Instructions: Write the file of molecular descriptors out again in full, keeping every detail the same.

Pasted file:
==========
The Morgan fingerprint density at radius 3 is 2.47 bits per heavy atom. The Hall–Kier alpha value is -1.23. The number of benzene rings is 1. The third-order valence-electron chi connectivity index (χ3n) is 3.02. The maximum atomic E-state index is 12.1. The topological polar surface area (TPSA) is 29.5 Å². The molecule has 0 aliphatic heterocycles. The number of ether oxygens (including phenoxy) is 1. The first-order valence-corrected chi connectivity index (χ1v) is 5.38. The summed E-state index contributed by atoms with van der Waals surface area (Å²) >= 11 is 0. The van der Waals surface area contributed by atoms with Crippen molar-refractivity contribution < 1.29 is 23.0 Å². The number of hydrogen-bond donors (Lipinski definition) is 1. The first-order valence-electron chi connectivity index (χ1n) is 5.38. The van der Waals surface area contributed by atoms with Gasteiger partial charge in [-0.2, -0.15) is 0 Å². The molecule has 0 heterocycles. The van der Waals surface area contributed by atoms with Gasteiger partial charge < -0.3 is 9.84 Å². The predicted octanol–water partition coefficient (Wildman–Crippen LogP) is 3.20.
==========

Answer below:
The Morgan fingerprint density at radius 3 is 2.47 bits per heavy atom. The Hall–Kier alpha value is -1.23. The number of benzene rings is 1. The third-order valence-electron chi connectivity index (χ3n) is 3.02. The maximum atomic E-state index is 12.1. The topological polar surface area (TPSA) is 29.5 Å². The molecule has 0 aliphatic heterocycles. The number of ether oxygens (including phenoxy) is 1. The first-order valence-corrected chi connectivity index (χ1v) is 5.38. The summed E-state index contributed by atoms with van der Waals surface area (Å²) >= 11 is 0. The van der Waals surface area contributed by atoms with Crippen molar-refractivity contribution < 1.29 is 23.0 Å². The number of hydrogen-bond donors (Lipinski definition) is 1. The first-order valence-electron chi connectivity index (χ1n) is 5.38. The van der Waals surface area contributed by atoms with Gasteiger partial charge in [-0.2, -0.15) is 0 Å². The molecule has 0 heterocycles. The van der Waals surface area contributed by atoms with Gasteiger partial charge < -0.3 is 9.84 Å². The predicted octanol–water partition coefficient (Wildman–Crippen LogP) is 3.20.